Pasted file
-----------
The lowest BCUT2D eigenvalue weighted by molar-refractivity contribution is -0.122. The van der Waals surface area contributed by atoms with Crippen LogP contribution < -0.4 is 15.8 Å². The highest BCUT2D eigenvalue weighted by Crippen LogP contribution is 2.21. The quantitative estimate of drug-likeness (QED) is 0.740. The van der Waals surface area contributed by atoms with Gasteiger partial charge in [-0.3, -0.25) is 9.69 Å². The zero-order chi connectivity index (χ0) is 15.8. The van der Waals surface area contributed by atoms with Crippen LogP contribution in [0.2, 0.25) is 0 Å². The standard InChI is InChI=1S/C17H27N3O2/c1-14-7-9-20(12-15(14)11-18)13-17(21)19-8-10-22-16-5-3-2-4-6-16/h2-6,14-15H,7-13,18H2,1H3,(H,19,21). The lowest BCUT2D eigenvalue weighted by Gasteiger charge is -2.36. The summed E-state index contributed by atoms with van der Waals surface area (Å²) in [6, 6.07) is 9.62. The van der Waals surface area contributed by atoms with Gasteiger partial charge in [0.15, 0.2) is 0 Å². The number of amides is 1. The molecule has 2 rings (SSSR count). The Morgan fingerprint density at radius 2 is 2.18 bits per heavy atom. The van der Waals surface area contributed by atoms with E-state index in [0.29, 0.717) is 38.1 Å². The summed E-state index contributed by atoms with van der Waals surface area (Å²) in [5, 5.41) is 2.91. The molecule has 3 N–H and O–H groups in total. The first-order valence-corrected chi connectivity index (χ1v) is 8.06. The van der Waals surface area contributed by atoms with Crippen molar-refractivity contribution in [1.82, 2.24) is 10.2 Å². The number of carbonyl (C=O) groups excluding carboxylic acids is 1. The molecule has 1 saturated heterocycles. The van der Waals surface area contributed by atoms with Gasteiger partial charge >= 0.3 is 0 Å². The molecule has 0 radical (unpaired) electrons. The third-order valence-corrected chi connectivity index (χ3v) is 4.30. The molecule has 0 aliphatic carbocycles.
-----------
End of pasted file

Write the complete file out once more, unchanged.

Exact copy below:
The lowest BCUT2D eigenvalue weighted by molar-refractivity contribution is -0.122. The van der Waals surface area contributed by atoms with Crippen LogP contribution < -0.4 is 15.8 Å². The highest BCUT2D eigenvalue weighted by Crippen LogP contribution is 2.21. The quantitative estimate of drug-likeness (QED) is 0.740. The van der Waals surface area contributed by atoms with Gasteiger partial charge in [-0.3, -0.25) is 9.69 Å². The zero-order chi connectivity index (χ0) is 15.8. The van der Waals surface area contributed by atoms with Crippen LogP contribution in [0.2, 0.25) is 0 Å². The standard InChI is InChI=1S/C17H27N3O2/c1-14-7-9-20(12-15(14)11-18)13-17(21)19-8-10-22-16-5-3-2-4-6-16/h2-6,14-15H,7-13,18H2,1H3,(H,19,21). The lowest BCUT2D eigenvalue weighted by Gasteiger charge is -2.36. The summed E-state index contributed by atoms with van der Waals surface area (Å²) in [6, 6.07) is 9.62. The van der Waals surface area contributed by atoms with Gasteiger partial charge in [0.15, 0.2) is 0 Å². The number of amides is 1. The molecule has 2 rings (SSSR count). The Morgan fingerprint density at radius 2 is 2.18 bits per heavy atom. The van der Waals surface area contributed by atoms with E-state index in [0.29, 0.717) is 38.1 Å². The summed E-state index contributed by atoms with van der Waals surface area (Å²) in [5, 5.41) is 2.91. The molecule has 3 N–H and O–H groups in total. The first-order valence-corrected chi connectivity index (χ1v) is 8.06. The van der Waals surface area contributed by atoms with Crippen molar-refractivity contribution in [1.82, 2.24) is 10.2 Å². The number of carbonyl (C=O) groups excluding carboxylic acids is 1. The molecule has 1 saturated heterocycles. The van der Waals surface area contributed by atoms with Gasteiger partial charge >= 0.3 is 0 Å². The molecule has 0 radical (unpaired) electrons. The third-order valence-corrected chi connectivity index (χ3v) is 4.30. The molecule has 0 aliphatic carbocycles.